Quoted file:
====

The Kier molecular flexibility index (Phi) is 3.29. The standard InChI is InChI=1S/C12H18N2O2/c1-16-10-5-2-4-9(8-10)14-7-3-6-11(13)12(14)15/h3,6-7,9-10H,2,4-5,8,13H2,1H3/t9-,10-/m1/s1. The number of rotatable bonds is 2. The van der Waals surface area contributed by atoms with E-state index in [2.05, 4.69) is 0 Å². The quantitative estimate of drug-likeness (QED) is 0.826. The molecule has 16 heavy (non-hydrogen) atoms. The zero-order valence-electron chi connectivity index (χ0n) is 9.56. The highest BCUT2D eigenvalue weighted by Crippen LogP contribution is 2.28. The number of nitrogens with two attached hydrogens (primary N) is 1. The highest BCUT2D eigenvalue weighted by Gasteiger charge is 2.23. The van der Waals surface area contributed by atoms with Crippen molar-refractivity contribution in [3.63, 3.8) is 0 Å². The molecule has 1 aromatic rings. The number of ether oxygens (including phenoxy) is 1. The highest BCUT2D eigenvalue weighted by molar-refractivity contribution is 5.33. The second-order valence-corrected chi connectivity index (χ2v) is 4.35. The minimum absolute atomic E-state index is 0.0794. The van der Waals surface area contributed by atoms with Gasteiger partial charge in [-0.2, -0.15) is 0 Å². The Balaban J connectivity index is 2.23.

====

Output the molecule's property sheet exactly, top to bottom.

The Kier molecular flexibility index (Phi) is 3.29. The standard InChI is InChI=1S/C12H18N2O2/c1-16-10-5-2-4-9(8-10)14-7-3-6-11(13)12(14)15/h3,6-7,9-10H,2,4-5,8,13H2,1H3/t9-,10-/m1/s1. The number of rotatable bonds is 2. The van der Waals surface area contributed by atoms with E-state index in [2.05, 4.69) is 0 Å². The quantitative estimate of drug-likeness (QED) is 0.826. The molecule has 16 heavy (non-hydrogen) atoms. The zero-order valence-electron chi connectivity index (χ0n) is 9.56. The highest BCUT2D eigenvalue weighted by Crippen LogP contribution is 2.28. The number of nitrogens with two attached hydrogens (primary N) is 1. The highest BCUT2D eigenvalue weighted by Gasteiger charge is 2.23. The van der Waals surface area contributed by atoms with Crippen molar-refractivity contribution in [3.63, 3.8) is 0 Å². The molecule has 1 aromatic rings. The number of ether oxygens (including phenoxy) is 1. The highest BCUT2D eigenvalue weighted by molar-refractivity contribution is 5.33. The second-order valence-corrected chi connectivity index (χ2v) is 4.35. The minimum absolute atomic E-state index is 0.0794. The van der Waals surface area contributed by atoms with Gasteiger partial charge in [-0.2, -0.15) is 0 Å². The Balaban J connectivity index is 2.23.